Dec 2012 Journal of the Royal Society, Interface

Hierarchical virtual screening for the discovery of new molecular scaffolds in antibacterial hit identification.

Auteurs

Ballester PJ, Mangold M, Howard NI, Robinson RL, Abell C, Blumberger J, Mitchell JB

Résumé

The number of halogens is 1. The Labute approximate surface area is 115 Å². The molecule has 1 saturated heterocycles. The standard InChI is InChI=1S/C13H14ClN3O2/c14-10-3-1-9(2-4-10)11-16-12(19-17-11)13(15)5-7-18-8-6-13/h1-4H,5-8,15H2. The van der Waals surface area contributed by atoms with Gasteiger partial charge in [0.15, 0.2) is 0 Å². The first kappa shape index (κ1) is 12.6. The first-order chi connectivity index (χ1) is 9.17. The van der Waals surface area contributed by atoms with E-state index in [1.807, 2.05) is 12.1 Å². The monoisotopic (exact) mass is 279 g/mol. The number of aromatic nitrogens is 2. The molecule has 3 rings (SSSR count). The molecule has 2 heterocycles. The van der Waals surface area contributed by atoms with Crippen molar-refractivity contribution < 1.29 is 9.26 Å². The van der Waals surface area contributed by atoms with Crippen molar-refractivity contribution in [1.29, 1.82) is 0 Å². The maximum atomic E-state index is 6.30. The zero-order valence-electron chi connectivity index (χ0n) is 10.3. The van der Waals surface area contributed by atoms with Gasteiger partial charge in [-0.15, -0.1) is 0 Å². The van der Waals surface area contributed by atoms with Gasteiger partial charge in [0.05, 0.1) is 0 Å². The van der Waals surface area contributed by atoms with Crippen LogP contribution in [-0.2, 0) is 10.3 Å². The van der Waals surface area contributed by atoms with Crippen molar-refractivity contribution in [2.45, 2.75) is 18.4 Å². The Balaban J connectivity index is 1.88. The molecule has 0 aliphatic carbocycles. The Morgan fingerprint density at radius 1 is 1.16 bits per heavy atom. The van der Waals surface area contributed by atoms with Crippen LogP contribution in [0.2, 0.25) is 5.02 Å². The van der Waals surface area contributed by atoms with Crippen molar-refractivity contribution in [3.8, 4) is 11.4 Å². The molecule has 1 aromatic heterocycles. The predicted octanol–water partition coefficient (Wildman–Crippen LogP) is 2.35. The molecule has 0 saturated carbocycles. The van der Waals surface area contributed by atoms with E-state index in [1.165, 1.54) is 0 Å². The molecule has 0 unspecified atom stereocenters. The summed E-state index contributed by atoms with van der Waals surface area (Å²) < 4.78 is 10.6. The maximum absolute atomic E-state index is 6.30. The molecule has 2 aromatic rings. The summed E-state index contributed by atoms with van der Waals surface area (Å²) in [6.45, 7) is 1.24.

One of the initial steps of modern drug discovery is the identification of small organic molecules able to inhibit a target macromolecule of therapeutic interest. A small proportion of these hits are further developed into lead compounds, which in turn may ultimately lead to a marketed drug. A commonly used screening protocol used for this task is high-throughput screening (HTS). However, the performance of HTS against antibacterial targets has generally been unsatisfactory, with high costs and low rates of hit identification. Here, we present a novel computational methodology that is able to identify a high proportion of structurally diverse inhibitors by searching unusually large molecular databases in a time-, cost- and resource-efficient manner. This virtual screening methodology was tested prospectively on two versions of an antibacterial target (type II dehydroquinase from Mycobacterium tuberculosis and Streptomyces coelicolor), for which HTS has not provided satisfactory results and consequently practically all known inhibitors are derivatives of the same core scaffold. Overall, our protocols identified 100 new inhibitors, with calculated K(i) ranging from 4 to 250 μM (confirmed hit rates are 60% and 62% against each version of the target). Most importantly, over 50 new active molecular scaffolds were discovered that underscore the benefits that a wide application of prospectively validated in silico screening tools is likely to bring to antibacterial hit identification.

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